Palace chides Bishop Pabillo for linking tragedies to RH bill push

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01:35 AM December 8th, 2012

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By: Michael Lim Ubac, December 8th, 2012 01:35 AM

Manila Auxiliary Bishop Broderick Pabillo. INQUIRER FILE PHOTO

Malacañang on Friday rebuked a Catholic bishop for claiming that tragedies seemed to occur every time the Aquino administration was strongly pushing for the passage of the controversial reproductive health (RH) bill.

“I would like to invite Bishop Pabillo to join hands with us to pray for a successful search for those who are still missing and to pray for the people who perished in the tragedy,” said presidential spokesperson Edwin Lacierda in a text message.

“Now is the time for the good bishop to show God’s compassion and not to speak of the wrath of God,” said Lacierda.

Interviewed recently by Catholic-run Radio Veritas, Manila Auxiliary Bishop Broderick Pabillo said that he had observed that tragedy seemed to happen whenever the controversial bill was being tackled in Congress.

“I don’t know if it’s just coincidence, or God is sending a message that everytime (RH bill) is being discussed seriously … a lot of sufferings happen to us,” Pabillo noted.

Renewed push

 

The prelate may have been referring to the renewed push by the Aquino administration to have the controversial bill, which gives Filipino couples universal access to modern family planning methods, get the nod of both chambers of Congress.

Pabillo noted that the underlying message of these natural disasters should be clear especially since “we don’t want this bill to be railroaded and secretly lobbied for its approval.”

Quoting former US President Abraham Lincoln, Lacierda called on the leadership of the Catholic Church not to exploit the high death toll and devastation wrought by Typhoon “Pablo” to press for the rejection of the RH bill.

“‘With malice towards none, with charity for all, with firmness in the right, as God gives us to see the right, the President has called on all of us to ‘bind the nation’s wounds’ brought about by the ravages of Typhoon Pablo,” said Lacierda.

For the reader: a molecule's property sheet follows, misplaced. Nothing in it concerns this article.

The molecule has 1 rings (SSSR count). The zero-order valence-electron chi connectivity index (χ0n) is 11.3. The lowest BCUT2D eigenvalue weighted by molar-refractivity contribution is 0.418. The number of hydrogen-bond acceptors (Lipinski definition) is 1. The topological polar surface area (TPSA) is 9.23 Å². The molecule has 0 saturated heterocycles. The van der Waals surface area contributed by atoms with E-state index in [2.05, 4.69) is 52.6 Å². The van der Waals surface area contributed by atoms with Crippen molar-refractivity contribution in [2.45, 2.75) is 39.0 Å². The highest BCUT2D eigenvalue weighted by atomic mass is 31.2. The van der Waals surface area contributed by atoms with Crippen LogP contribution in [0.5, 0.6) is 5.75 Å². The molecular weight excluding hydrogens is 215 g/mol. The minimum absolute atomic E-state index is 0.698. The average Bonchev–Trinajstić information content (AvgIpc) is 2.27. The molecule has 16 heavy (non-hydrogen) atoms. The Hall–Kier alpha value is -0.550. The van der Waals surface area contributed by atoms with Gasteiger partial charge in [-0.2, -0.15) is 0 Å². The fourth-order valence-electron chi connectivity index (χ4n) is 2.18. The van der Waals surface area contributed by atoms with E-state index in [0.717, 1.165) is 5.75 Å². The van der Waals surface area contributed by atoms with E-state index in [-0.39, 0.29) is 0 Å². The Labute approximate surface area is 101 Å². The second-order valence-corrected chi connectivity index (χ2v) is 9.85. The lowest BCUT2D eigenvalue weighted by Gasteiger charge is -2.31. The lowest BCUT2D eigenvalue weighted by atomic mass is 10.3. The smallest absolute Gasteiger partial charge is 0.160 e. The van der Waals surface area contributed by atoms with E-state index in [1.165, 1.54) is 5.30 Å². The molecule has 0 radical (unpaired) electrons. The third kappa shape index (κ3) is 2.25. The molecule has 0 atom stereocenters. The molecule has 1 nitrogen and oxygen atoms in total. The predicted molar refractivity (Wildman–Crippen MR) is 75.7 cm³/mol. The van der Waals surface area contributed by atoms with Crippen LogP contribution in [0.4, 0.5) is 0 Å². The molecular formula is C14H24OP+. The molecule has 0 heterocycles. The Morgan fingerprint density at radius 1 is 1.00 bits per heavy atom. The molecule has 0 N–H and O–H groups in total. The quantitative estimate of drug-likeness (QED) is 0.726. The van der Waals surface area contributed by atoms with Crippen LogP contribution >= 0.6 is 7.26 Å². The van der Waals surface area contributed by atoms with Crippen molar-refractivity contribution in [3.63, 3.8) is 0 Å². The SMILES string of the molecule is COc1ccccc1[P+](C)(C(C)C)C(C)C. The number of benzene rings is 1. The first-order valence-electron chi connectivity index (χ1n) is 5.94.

Pabillo issued the statement on the heels of President Aquino’s meeting with some 179 House members over lunch Monday during which he asked them to expedite plenary debates and amendments to House Bill No. 4244.

 

‘Divisive for too long’

 

Mr. Aquino urged lawmakers to put the measure to a vote, but did not explicitly ask them to vote for it. The President, however, said that if he were to vote, he would vote for the passage of the measure.

Mr. Aquino shared with lawmakers “the discernment that led to his taking this position” during the crucial caucus on the bill.

The President stressed that the House must act on the pending RH bill sooner rather than later, saying the issue had been “divisive for too long.”

‘Use conscience’

 

Mr. Aquino suggested that a week should be adequate time to consider amendments. “There are material issues that we need to address—and we must address them in conscience,” the President said.

He further told lawmakers that “we are taught that our conscience is the ultimate arbiter of right and wrong—and that at the end of the day, we will all be asked: What did you do to the least of your brethren?”

Catholic bishops, however, are determined to fight against the passage of the RH bill through prayers.

Lipa Archbishop Ramon Arguelles on Friday appealed to the Catholic faithful to pray the Holy Rosary to stop the RH bill.

Catholic effort

 

Congress is set to vote on the controversial measure on Wednesday, coincidentally the Feast of the Our Lady of Guadalupe.

He urged the faithful to gather at the St. Peter Church along Commonwealth Avenue in Quezon City on the said day to pray the rosary.

“Let us celebrate Mass at the St. Peter Church at 12 noon,” said Arguelles in a text message.

Arguelles said a procession of the images of Our Lady of Guadalupe and the Mediatrix of All Grace from St. Peter Church to Batasan would follow after the Mass.

“Please invite a multitude to the praying of the rosary! HR vs RH! Holy rosary vs RH bill,” Arguelles said. With a report from Tina G. Santos

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